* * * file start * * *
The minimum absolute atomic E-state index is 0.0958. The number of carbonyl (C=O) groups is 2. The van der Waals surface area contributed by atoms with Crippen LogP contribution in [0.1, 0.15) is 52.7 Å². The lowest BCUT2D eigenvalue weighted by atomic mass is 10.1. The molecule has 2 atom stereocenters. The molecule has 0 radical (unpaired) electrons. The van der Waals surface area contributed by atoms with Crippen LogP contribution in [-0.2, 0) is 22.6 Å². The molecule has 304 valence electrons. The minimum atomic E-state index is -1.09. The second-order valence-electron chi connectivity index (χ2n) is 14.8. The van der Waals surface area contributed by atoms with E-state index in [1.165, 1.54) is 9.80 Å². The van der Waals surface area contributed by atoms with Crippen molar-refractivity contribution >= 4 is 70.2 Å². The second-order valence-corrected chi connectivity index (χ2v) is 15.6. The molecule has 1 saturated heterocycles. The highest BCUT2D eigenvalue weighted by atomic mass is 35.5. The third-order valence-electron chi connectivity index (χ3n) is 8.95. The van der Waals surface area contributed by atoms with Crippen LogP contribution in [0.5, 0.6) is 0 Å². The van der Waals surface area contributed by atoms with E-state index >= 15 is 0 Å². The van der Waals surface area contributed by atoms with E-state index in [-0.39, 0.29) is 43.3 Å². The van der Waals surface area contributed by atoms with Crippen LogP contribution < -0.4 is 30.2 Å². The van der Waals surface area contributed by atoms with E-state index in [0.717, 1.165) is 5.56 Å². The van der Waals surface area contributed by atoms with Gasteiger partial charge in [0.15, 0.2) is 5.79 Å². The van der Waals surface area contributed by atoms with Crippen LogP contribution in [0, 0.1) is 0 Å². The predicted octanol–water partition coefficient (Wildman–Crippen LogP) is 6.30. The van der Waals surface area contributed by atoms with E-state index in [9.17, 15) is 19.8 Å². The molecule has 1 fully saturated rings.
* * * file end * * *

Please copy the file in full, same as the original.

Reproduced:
The minimum absolute atomic E-state index is 0.0958. The number of carbonyl (C=O) groups is 2. The van der Waals surface area contributed by atoms with Crippen LogP contribution in [0.1, 0.15) is 52.7 Å². The lowest BCUT2D eigenvalue weighted by atomic mass is 10.1. The molecule has 2 atom stereocenters. The molecule has 0 radical (unpaired) electrons. The van der Waals surface area contributed by atoms with Crippen LogP contribution in [-0.2, 0) is 22.6 Å². The molecule has 304 valence electrons. The minimum atomic E-state index is -1.09. The second-order valence-electron chi connectivity index (χ2n) is 14.8. The van der Waals surface area contributed by atoms with E-state index in [1.165, 1.54) is 9.80 Å². The van der Waals surface area contributed by atoms with Crippen molar-refractivity contribution >= 4 is 70.2 Å². The second-order valence-corrected chi connectivity index (χ2v) is 15.6. The molecule has 1 saturated heterocycles. The highest BCUT2D eigenvalue weighted by atomic mass is 35.5. The third-order valence-electron chi connectivity index (χ3n) is 8.95. The van der Waals surface area contributed by atoms with Crippen LogP contribution in [0.5, 0.6) is 0 Å². The van der Waals surface area contributed by atoms with E-state index >= 15 is 0 Å². The van der Waals surface area contributed by atoms with E-state index in [-0.39, 0.29) is 43.3 Å². The van der Waals surface area contributed by atoms with Crippen LogP contribution < -0.4 is 30.2 Å². The van der Waals surface area contributed by atoms with E-state index in [0.717, 1.165) is 5.56 Å². The van der Waals surface area contributed by atoms with Gasteiger partial charge in [0.15, 0.2) is 5.79 Å². The van der Waals surface area contributed by atoms with Crippen LogP contribution in [0, 0.1) is 0 Å². The predicted octanol–water partition coefficient (Wildman–Crippen LogP) is 6.30. The van der Waals surface area contributed by atoms with E-state index in [9.17, 15) is 19.8 Å². The molecule has 1 fully saturated rings.